The first step in using Tableau - before you can quickly answer questions or use all the analytic power, before you can share your rich findings with web and mobile users - the very first step is connecting to data.
As many of you know, analytics isn't just for pretty data. Many of you regularly use specialized tools and scripts to get your data ready for Tableau or spend time writing complex calculations to fix data problems.
Tableau 9.0 automates much of the drudgery of cleaning up messy data, especially Excel spreadsheets. Improvements include the Tableau Data Interpreter to automatically identify the structure of an Excel file, new tools to pivot and split data, and a new layout to quickly operate on metadata. Together with the Automatic Data Modeling that was released in 8.2, these new features help you quickly get your data ready for analysis.
Tableau’s philosophy with data preparation is to enable anyone at anytime to make fundamental changes to their data connection. This means the capabilities need four key attributes to empower you:
- smart – they should apply automatically and have a deep sense of the data
- fast – they need to operate at near real time even on big data
- repeatable – they need to allow for changes to the underlying data like new values, rows and columns
- flexible – they need to allow you to make significant changes at any time while preserving your work
In Tableau 9.0 we plan to release a host of new capabilities to make this possible. Let’s take a tour:
Tableau Data Interpreter
Do you have Excel files that look like this?
Tableau automatically detects the location (the data values start in cell B8) and structure of the data (e.g. there are compound headers running across the sheet) to turn it into data that is ready for analysis.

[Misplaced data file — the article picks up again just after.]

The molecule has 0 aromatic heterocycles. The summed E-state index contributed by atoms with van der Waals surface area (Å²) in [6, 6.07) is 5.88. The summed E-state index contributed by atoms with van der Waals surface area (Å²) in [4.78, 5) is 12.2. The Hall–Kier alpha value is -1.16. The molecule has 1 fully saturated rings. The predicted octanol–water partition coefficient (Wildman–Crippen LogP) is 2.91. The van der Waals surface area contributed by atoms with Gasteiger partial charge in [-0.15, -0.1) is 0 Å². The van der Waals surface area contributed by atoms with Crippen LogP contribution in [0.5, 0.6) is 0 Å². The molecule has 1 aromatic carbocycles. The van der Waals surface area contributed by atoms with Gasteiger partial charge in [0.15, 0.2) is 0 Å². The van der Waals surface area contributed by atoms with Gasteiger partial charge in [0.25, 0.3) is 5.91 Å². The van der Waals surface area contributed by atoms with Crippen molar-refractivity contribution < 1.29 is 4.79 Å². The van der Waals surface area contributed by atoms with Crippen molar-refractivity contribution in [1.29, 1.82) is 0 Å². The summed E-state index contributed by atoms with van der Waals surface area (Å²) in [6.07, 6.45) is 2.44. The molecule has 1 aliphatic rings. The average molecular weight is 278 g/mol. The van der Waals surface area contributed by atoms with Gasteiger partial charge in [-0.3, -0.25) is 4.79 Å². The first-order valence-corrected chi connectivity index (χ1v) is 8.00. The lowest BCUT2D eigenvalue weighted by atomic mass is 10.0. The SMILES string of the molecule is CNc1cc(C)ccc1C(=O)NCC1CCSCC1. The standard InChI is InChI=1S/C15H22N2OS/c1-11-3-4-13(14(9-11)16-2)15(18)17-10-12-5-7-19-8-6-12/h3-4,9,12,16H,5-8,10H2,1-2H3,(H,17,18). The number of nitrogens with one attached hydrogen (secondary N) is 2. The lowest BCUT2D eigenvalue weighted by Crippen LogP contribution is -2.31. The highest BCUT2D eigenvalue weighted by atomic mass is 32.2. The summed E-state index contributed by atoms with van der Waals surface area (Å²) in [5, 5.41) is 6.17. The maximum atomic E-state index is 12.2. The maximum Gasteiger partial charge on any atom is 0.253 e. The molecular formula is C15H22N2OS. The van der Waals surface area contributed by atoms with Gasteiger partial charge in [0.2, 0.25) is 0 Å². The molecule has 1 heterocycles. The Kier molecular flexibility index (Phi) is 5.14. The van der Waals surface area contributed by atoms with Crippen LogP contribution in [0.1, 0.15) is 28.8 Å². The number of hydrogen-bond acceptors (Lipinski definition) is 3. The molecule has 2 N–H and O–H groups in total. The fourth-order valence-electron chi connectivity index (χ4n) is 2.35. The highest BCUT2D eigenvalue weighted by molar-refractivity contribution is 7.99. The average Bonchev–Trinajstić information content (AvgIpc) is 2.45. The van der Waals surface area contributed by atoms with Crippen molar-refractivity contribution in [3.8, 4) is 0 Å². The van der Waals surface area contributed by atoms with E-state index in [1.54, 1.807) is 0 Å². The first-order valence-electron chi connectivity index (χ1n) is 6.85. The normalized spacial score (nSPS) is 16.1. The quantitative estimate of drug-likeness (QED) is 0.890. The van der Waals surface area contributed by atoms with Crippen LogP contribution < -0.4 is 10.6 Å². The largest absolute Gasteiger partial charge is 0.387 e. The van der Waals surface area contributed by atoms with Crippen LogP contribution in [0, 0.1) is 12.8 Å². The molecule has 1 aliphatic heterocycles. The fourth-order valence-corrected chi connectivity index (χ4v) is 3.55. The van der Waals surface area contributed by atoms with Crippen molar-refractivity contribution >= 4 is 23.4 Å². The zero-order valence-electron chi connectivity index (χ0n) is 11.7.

Many text and Excel files have column names that are actually useful data values. For example this data has years and months as the field name.
For the best analytic experience, this data should have a column named “Date” and another with the data value instead of dozens of date columns. In other words we need to pivot part of the data set. Simply select the columns of interest and choose “Pivot” to get this:
There are many columns that contain compound information such as phone numbers (area code), email addresses, URL’s and many more constructs that may be unique to your data. With “Split”, Tableau will automatically sample the data, detect multiple delimiters, and create new columns for you. I have a column with zip code and location combined together. A data value looks like this: 90001 (33.973271508000494, -118.24896959899968). Consider the crazy string calculations you would have to write to parse out the three parts.
Regex (the ability to use regular expressions) is an improvement, and Tableau has those too now. But writing regex here is still unapproachable for many. Instead, right click and choose “Split” and you get:
No prompts, no choices, just three nicely cleaned up columns. If the autosplit can’t find a structure to your field, it will ask you to provide a delimeter (typically a comma, space or other character) and you can always edit the resulting calculations with our simple SPLIT() function. That’s three new ways to easily split a column into just the parts you need.
When preparing data for analysis, sometimes a list of fields is more useful than a preview of the data so we’ve added a “Metadata” view of your connection.
This view allows me to see more about my fields at a glance, quickly rename fields and perform bulk operations on a selection of fields. Do you want to hide a bunch of fields? Simple. Select them and choose “Hide”.
The best part of all of these features is that they don’t need to be applied in any special order. In fact, at any time in your analysis, you can click the new “Data” tab and make changes to your connection. Add tables, change joins, edit field names, perform any of the new operations, etc. Switch back to your analysis and see the impact of your changes immediately. This ability to keep you in the flow of analysis is unprecedented.
Of course, all of this data prep is foundational to the really fun part—making beautiful, useful visual analyses. You may be the only one that knows what went into cleaning up your data, but everyone who interacts with your final viz will get to enjoy the result.
Want to Learn More?
Check out the rest of our Tableau 9.0 blog series